So, if your download speed is 40 Mbps and your latency and jitter are satisfying, you can easily play games online. Traditional gaming is not a problem. Cloud gaming is trickier, but you should be able to play in 1080p. 4K cloud gaming with 40 Mbps is not possible.
What Speeds Do I Need for Online Conferencing?
Using services like Skype and Zoom is more similar to gaming than to video/audio streaming. There’re some speed requirements, but there are other requirements, too – you also need low latency and low jitter.
To receive video calls over Skype/Zoom you need a certain download speed. To send your video, you need a certain upload speed. Skype download speed requirements vary between 300 kbps (1-on-1 SD video call) kbps and 8 Mbps (HD group call with 7+ people). Recommended upload speed for Skype HD calls is 1.5 Mbps. For Zoom, you need 600 kbps (1-on-1 HQ calls) – 3.8 Mbps (1080p group calls). Upload speed requirements vary between 600 kbps (1-on-1 HQ calls) and 3 Mbps (group calls in 1080p).
If your internet plan includes 40 Mbps download, your upload speed will vary between 4 and 40 Mbps depending on the connection type. So, you should be able to use Skype and Zoom without any issues. 40 Mbps is fast enough for both – Skype and Zoom.
Verdict – Is 40 Mbps Fast Enough for You?
To give you a definitive answer, we must know how you use your internet. Are you a heavy user or a light user? Do you need internet just to check your email and social media? Do you want to stream movies? How many devices do you have in your home? How many family members? For basic needs, 40 Mbps is more than enough. For advanced use and a large family with numerous connected devices, 40 Mbps can hardly be considered good enough.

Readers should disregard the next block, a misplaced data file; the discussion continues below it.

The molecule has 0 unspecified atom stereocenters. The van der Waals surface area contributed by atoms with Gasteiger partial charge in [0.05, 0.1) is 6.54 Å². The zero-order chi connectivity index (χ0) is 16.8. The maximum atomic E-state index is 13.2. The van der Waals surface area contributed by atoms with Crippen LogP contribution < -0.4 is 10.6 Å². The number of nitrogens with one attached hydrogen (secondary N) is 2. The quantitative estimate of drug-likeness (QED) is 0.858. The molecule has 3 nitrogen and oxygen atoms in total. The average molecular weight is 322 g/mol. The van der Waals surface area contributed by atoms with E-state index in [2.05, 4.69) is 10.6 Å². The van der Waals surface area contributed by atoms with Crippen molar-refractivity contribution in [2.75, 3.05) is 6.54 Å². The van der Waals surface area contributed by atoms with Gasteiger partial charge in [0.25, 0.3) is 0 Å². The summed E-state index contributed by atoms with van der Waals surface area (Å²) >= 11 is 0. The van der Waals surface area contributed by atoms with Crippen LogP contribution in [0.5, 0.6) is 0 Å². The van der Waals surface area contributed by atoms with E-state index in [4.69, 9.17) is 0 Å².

40 Mbps is fast enough for most everyday activities – you can stream in 4K, you can play games, work from home, you can make video calls, but you can’t do all these things at once. You can hardly have a video call, while your kids are playing online games using Stadia or some similar service, and your wife/husband is watching a Netflix movie in 4K. But you can do each of these things separately.
Our recommended speed for an average US household is at least 100 Mbps. It’s not like you can’t live with 40 Mbps – you can but you will have to monitor your bandwidth use closely.
So, is 40 Mbps fast? It’s kind of fast. It’s fast enough for any activity when done alone. The first problem is that you can’t do multiple demanding activities at once. The second problem is that downloading large files (like games, Blu-ray movies, etc.) can take some time.
Q: Is 40 Mbps fast enough for an average family?
A: 40 Mbps can hardly be enough for an average family, but you can live with it if you plan your bandwidth consumption wisely.
There are many devices in an average US household. Some studies show that the number of connected devices is higher than 20. Some of those devices consume a certain amount of your bandwidth continuously, which means that you can’t use all 40 Mbps for your activities. In some cases, your effective bandwidth will be 35 Mbps or 30 Mbps. That’s simply not fast enough for multiple demanding online activities.